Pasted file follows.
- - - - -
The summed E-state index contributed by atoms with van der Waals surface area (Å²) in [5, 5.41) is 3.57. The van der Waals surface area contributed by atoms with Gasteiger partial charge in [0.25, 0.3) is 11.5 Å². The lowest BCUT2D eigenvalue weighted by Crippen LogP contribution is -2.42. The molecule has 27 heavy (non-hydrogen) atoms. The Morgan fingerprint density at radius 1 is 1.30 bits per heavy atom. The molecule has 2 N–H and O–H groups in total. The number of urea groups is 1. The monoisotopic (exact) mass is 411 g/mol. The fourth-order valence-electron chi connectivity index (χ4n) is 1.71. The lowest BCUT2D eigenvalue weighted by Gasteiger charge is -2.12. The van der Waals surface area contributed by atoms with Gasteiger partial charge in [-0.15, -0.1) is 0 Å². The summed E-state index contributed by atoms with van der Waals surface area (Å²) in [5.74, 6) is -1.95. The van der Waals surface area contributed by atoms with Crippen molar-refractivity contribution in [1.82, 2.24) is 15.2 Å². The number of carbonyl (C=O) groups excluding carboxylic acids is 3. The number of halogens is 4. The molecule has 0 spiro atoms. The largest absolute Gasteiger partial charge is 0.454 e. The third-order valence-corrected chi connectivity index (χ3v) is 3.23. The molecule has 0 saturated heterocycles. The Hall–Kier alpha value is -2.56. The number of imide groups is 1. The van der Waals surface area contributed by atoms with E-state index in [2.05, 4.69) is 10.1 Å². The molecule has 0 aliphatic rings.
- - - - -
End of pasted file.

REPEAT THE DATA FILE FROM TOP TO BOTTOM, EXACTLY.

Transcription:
The summed E-state index contributed by atoms with van der Waals surface area (Å²) in [5, 5.41) is 3.57. The van der Waals surface area contributed by atoms with Gasteiger partial charge in [0.25, 0.3) is 11.5 Å². The lowest BCUT2D eigenvalue weighted by Crippen LogP contribution is -2.42. The molecule has 27 heavy (non-hydrogen) atoms. The Morgan fingerprint density at radius 1 is 1.30 bits per heavy atom. The molecule has 2 N–H and O–H groups in total. The number of urea groups is 1. The monoisotopic (exact) mass is 411 g/mol. The fourth-order valence-electron chi connectivity index (χ4n) is 1.71. The lowest BCUT2D eigenvalue weighted by Gasteiger charge is -2.12. The van der Waals surface area contributed by atoms with Gasteiger partial charge in [-0.15, -0.1) is 0 Å². The summed E-state index contributed by atoms with van der Waals surface area (Å²) in [5.74, 6) is -1.95. The van der Waals surface area contributed by atoms with Crippen molar-refractivity contribution in [1.82, 2.24) is 15.2 Å². The number of carbonyl (C=O) groups excluding carboxylic acids is 3. The number of halogens is 4. The molecule has 0 spiro atoms. The largest absolute Gasteiger partial charge is 0.454 e. The third-order valence-corrected chi connectivity index (χ3v) is 3.23. The molecule has 0 saturated heterocycles. The Hall–Kier alpha value is -2.56. The number of imide groups is 1. The van der Waals surface area contributed by atoms with E-state index in [2.05, 4.69) is 10.1 Å². The molecule has 0 aliphatic rings.